Saving the Obama Revolution

The Obama revolution, and there was the
hope of one, might still succeed. But only if Barack Obama follows the
model of the incredibly successful Reagan revolution and heeds the
political base that made his presidency possible.

Love him or not, Ronald Reagan had at
least one outstanding political virtue-his respect for the concerns of
those who placed their trust in him. And whenever the political
vultures that feast on power tried to lead him astray, they were fired
at the insistence of Reagan or his remarkably savvy wife, Nancy.
Hopefully Obama and his no-less-impressive mate, Michelle, will do the

The first obligation of Obama as president
is to be a peacemaker, since he as a candidate seized that mantle,
successfully exploiting his early opposition to the Iraq war, which his
closest rival, Hillary Clinton, had supported. Obama, as opposed to her
flirtations with U.S. imperial arrogance, has stuck to a vision of a
complex multipolar world in which the military option is to be chosen
only as a last resort.

In that regard the president is making
some progress, particularly with his decision to stop provoking the
Russians with an unneeded and unworkable missile defense on their
border. He also seems serious about getting the Israelis and
Palestinians to peace negotiations, the one issue in the Mideast that
must be solved if the region's religious fanatics are to be
neutralized. And he will deserve credit if he backs his attorney
general's quest to hold the enablers of a U.S. government torture
policy accountable.

The deal breaker in foreign policy so far
has been his escalation of the folly of U.S. nation-building in
Afghanistan that feeds rather than mitigates terrorist recruitment.
That is the unmistakable, if unintended, conclusion of the 66-page
declassified report of Gen. Stanley A. McChrystal that became public
this week. It states: " ... many indicators suggest the overall
situation is deteriorating. We face not only a resilient and growing
insurgency; there is also a crisis of confidence among Afghans-in both
their government and the international community-that undermines our
credibility and emboldens the insurgents."

The report makes clear that the insurgents
are deeply divided into three camps (one of which previously fought
against the Taliban) and are basically homegrown, and provides no
evidence that defeating them has anything to do with making us safer
from attack by al-Qaida terrorists. Lest we forget, the 9/11 hijackers
found it easier to operate from Germany, San Diego and Florida rather
than forlorn Afghanistan.

foreign influence behind the insurgency comes primarily from one of the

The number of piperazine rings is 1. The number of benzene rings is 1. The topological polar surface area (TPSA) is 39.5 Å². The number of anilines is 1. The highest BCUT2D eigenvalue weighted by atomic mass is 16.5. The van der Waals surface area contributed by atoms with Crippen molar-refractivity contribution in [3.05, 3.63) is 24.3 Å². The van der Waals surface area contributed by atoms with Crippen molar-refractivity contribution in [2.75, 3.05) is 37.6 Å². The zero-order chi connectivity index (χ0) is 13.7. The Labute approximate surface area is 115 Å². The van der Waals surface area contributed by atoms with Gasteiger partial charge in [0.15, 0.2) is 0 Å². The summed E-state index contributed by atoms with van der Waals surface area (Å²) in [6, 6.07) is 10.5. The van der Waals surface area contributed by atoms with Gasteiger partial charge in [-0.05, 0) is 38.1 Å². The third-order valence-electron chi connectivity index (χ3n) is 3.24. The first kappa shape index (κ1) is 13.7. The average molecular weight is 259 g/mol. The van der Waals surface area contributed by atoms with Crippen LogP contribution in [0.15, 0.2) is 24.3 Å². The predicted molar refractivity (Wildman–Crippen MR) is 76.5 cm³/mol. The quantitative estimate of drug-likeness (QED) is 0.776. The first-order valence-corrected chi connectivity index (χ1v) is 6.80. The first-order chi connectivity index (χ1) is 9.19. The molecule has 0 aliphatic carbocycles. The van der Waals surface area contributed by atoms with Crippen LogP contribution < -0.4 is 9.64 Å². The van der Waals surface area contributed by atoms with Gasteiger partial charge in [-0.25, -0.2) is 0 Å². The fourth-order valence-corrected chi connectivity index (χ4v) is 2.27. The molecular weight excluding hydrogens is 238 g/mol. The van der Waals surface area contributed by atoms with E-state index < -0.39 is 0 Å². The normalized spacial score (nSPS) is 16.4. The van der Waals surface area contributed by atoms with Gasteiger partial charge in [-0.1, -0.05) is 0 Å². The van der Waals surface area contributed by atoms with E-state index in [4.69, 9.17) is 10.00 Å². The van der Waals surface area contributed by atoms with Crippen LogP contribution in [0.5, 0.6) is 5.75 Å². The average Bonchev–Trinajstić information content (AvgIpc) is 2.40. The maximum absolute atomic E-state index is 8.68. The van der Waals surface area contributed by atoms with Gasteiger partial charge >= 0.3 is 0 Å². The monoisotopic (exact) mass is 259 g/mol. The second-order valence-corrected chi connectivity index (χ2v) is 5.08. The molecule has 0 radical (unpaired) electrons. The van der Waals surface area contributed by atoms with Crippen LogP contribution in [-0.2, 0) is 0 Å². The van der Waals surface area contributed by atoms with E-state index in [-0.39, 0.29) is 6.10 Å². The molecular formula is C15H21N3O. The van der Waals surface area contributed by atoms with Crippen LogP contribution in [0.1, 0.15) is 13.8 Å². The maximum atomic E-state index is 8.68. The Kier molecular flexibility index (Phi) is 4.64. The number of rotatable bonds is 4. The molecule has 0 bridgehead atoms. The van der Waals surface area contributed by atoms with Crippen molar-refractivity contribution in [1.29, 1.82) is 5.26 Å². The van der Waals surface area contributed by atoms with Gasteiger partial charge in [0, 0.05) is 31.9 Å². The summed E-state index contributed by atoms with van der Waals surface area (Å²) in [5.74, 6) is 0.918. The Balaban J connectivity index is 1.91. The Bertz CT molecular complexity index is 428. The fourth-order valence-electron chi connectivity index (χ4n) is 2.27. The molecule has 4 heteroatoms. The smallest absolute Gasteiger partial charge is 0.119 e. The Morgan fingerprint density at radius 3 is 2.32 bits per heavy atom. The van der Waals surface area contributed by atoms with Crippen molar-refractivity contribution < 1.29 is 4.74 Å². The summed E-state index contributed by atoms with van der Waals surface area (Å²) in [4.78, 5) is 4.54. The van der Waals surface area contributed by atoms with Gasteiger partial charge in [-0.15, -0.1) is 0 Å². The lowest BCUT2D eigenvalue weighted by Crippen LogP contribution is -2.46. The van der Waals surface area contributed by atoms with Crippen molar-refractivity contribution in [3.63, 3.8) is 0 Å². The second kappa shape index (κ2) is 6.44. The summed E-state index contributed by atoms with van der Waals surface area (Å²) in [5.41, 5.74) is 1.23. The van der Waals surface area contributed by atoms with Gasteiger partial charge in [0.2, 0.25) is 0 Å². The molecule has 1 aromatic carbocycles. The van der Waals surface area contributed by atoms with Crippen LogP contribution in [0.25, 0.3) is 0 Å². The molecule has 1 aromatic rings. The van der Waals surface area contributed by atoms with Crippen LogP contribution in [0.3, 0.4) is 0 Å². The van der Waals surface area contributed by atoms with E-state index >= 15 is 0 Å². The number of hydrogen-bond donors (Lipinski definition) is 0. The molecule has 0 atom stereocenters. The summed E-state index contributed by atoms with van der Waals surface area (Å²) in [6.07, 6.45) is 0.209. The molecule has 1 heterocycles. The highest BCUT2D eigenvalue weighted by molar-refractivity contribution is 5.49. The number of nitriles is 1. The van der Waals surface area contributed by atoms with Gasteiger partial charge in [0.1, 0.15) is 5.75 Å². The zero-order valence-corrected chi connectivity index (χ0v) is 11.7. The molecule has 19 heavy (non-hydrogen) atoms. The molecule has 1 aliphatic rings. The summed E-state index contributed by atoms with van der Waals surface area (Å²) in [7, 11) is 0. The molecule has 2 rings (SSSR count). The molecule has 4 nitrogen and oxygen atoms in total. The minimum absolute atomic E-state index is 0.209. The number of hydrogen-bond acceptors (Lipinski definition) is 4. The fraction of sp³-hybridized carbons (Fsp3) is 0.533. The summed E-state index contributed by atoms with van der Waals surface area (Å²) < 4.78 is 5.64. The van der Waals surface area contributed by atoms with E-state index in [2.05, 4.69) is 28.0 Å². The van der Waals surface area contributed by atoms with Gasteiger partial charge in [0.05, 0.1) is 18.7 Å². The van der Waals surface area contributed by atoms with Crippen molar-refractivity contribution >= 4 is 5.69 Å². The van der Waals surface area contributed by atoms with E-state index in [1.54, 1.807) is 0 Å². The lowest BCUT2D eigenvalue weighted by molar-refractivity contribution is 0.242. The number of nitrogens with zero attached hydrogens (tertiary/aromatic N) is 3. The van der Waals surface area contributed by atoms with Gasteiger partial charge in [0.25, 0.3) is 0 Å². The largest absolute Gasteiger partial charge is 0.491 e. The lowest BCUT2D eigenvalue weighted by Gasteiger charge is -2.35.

countries we are allied with; as the report notes, "Afghanistan's
insurgency is clearly supported from Pakistan." And the document goes
on to say that the historical India-Pakistan rivalry has now been
transferred to Afghanistan, where "the current Afghan government is
perceived by Islamabad to be pro-Indian." Great, another Kashmir
battlefield in the making.

Obama was right during his appearances
Sunday on the TV political talk shows to put the emphasis on going
after what remains of Osama bin Laden's forces in Pakistan and
elsewhere rather than simply throwing more troops into the Afghanistan
war. He raised the all-important question of what U.S. troops in
Afghanistan are expected to do.

The McChrystal report agrees that the key
is the question of mission rather than simply increasing troop numbers:
"Success is achievable, but it will not be attained simply by trying
harder or 'doubling down' on the previous strategy. Additional
resources are required, but focusing on force or resource requirements
misses the point entirely. The key take away from this assessment is
the urgent need for a significant change to our strategy and the way we
think and operate."

There is a sobering honesty to
McChrystal's report that those who want to "win" in Afghanistan must
take into account. The mission the general outlines is one of
nation-building with a vengeance by U.S. forces that must forsake the
safety of their bases, learn the local languages and enter into the
administration of local life without being able to count on the support
of the hopelessly corrupt and, after the rigged election, illegitimate
Afghan government. "Afghans are frustrated and weary after eight years
without evidence of the progress they anticipated," the report says.

It's the old winning-hearts-and-minds
strategy that has never worked-as Richard Holbrooke, Obama's point man
in the region, should know from his failed efforts to win hearts and
minds during the war in Vietnam, where he specialized in "rural
pacification." That was a Democrat's war, and the base of the party,
which knows better than to repeat that disastrous error, should tell
the president so.

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